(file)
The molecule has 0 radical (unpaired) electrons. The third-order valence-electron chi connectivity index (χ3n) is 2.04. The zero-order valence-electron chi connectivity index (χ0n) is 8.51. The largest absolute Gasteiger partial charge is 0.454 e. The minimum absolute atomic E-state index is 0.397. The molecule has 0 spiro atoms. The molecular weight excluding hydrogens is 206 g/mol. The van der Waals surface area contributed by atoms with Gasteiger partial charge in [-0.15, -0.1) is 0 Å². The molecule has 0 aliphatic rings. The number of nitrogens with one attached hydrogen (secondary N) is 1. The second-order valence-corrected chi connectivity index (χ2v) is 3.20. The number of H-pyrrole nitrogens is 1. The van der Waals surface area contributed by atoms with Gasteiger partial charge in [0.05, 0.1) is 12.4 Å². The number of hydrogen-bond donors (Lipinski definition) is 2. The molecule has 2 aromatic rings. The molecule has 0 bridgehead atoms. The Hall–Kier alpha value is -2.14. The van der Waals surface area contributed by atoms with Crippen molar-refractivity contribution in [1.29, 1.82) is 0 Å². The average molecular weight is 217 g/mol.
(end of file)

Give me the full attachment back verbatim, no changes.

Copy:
The molecule has 0 radical (unpaired) electrons. The third-order valence-electron chi connectivity index (χ3n) is 2.04. The zero-order valence-electron chi connectivity index (χ0n) is 8.51. The largest absolute Gasteiger partial charge is 0.454 e. The minimum absolute atomic E-state index is 0.397. The molecule has 0 spiro atoms. The molecular weight excluding hydrogens is 206 g/mol. The van der Waals surface area contributed by atoms with Gasteiger partial charge in [-0.15, -0.1) is 0 Å². The molecule has 0 aliphatic rings. The number of nitrogens with one attached hydrogen (secondary N) is 1. The second-order valence-corrected chi connectivity index (χ2v) is 3.20. The number of H-pyrrole nitrogens is 1. The van der Waals surface area contributed by atoms with Gasteiger partial charge in [0.05, 0.1) is 12.4 Å². The number of hydrogen-bond donors (Lipinski definition) is 2. The molecule has 2 aromatic rings. The molecule has 0 bridgehead atoms. The Hall–Kier alpha value is -2.14. The van der Waals surface area contributed by atoms with Crippen molar-refractivity contribution in [1.29, 1.82) is 0 Å². The average molecular weight is 217 g/mol.